Jul 192018

Chappaquiddick is an imperfect drama that probably tells the story of Ted Kennedy and the car crash that killed a young woman as best as they could with the information known. The direction itself though wasn’t anything noteworthy but this is probably worth a rental.




Genre(s): Drama
Lionsgate | PG13 – 106 min. – $39.99 | July 10, 2018

Date Published: 07/19/2018 | Author: The Movieman

Directed by: John Curran
Writer(s): Taylor Allen & Andrew Logan (written by)
Cast: Jason Clarke, Kate Mara, Ed Helms, Bruce Dern, Jim Gaffigan, Olivia Thirlby, Clancy Brown
Features: Featurettes
Digital Copy: Yes
Formats Included: Blu-ray, DVD
Number of Discs: 2
Audio: English (DTS-HD MA 5.1)
Video: 1080p/Widescreen 2.39
Subtitles: English SDH, Spanish
Disc Size: NA
Codecs: MPEG-4 AVC
Region(s): A

Lionsgate provided me with a free copy of the Blu-ray I reviewed in this Blog Post.
The opinions I share are my own.

THE MOVIE — 3.5/5

There’s probably no more storied or tragic family than the Kennedys, two slain by assassins in John and Bobby, another slain by his own, in my opinion, drunken, callous and stupidity with the subject of Chappaquiddick, Ted Kennedy, whose recklessness arguably cost him a shot at the presidency.

July 1969, a year following brother Bobby’s assassination, Ted Kennedy (JASON CLARKE), members of the “Boiler Room Girls” (young women who worked on Bobby’s presidential campaign) gather at the summer home in Chappaquiddick for a party. When Ted and staff worker Mary Jo Kopechne (KATE MARA) go out for a drive — based on the movie (and other published accounts) the two only talked — when Kennedy took a sharp turn, driving off a bridge into the river; he manages to escape but is unable to rescue Mary Jo.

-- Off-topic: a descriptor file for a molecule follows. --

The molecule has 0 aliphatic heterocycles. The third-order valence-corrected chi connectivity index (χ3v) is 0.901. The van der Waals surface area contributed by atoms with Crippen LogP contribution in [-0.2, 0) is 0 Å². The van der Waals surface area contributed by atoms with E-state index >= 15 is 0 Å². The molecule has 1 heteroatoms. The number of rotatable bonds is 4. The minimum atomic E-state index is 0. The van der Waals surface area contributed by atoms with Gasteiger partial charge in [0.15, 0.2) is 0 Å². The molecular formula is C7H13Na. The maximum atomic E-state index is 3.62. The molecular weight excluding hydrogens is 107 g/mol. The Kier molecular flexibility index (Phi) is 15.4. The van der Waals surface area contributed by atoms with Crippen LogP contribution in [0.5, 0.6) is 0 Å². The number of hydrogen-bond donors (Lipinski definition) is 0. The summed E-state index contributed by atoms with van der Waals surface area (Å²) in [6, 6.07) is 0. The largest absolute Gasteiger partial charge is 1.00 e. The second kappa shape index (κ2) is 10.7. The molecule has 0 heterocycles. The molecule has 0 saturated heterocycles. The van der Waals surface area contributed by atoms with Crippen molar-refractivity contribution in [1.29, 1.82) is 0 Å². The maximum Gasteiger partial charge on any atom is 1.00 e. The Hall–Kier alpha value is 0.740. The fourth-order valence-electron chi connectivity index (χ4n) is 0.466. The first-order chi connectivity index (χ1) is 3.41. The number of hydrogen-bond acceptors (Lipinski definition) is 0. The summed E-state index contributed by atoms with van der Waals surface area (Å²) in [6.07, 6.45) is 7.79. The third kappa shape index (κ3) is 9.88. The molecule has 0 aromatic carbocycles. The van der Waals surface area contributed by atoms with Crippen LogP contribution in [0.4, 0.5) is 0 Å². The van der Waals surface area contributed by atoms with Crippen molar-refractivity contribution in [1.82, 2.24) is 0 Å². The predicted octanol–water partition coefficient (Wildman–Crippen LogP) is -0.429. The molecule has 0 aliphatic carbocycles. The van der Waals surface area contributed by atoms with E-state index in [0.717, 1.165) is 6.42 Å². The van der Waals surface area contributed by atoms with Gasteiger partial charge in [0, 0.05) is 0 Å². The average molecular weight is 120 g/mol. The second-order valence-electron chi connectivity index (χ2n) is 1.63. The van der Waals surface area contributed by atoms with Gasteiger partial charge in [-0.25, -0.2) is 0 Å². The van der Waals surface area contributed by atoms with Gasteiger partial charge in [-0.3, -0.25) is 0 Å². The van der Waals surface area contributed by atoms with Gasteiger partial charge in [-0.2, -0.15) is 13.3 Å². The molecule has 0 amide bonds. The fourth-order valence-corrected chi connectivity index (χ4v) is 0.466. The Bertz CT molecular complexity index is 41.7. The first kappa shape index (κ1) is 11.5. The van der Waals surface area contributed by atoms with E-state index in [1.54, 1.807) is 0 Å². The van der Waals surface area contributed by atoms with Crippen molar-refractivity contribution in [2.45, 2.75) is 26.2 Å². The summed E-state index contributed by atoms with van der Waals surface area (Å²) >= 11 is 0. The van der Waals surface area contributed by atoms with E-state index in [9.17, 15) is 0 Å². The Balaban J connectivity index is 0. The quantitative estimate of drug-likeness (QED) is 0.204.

What follows is the crux of the controversy as Kennedy left the scene, gathered help from two of his closest friends, cousin Joseph Gargan (ED HELMS) whom Kennedy considers like a brother and Paul Markham (JIM GAFFIGAN), and despite being advised to report the incident, instead made his way from the island, check into a hotel, clean up and got a night’s rest, before ultimately going to the local sheriff. By that point, however, the car and Mary Jo’s body had already been discovered.

The movie does examine the cover-up, initially by Kennedy himself before deciding he wanted to come clean, but later through a bunch of advisers and fixers working for his father, the legendary Joseph Kennedy (BRUCE DERN), who might’ve been ill but not enough to show his disappointment in his son.

On the technical front, Chappaquiddick is rather uninspiring. The direction from John Curran (We Don’t Live Here Anymore) or script written by Taylor Allen and Andrew Logan (both making their debuts, the former worked as an animation editor on The Simpsons) were pretty basic, nothing on either front that stood out. It would seem they tried to balance out Ted Kennedy as both an uncaring scoundrel in one instance, but in the next compassionate before going down the d-bag route as he attempted to portray himself as a victim. Based on what I can tell, nobody knows what happened except for two people, and even then if Kennedy was drunk he might not have known 100% what happened, not that it matters since he died several years ago.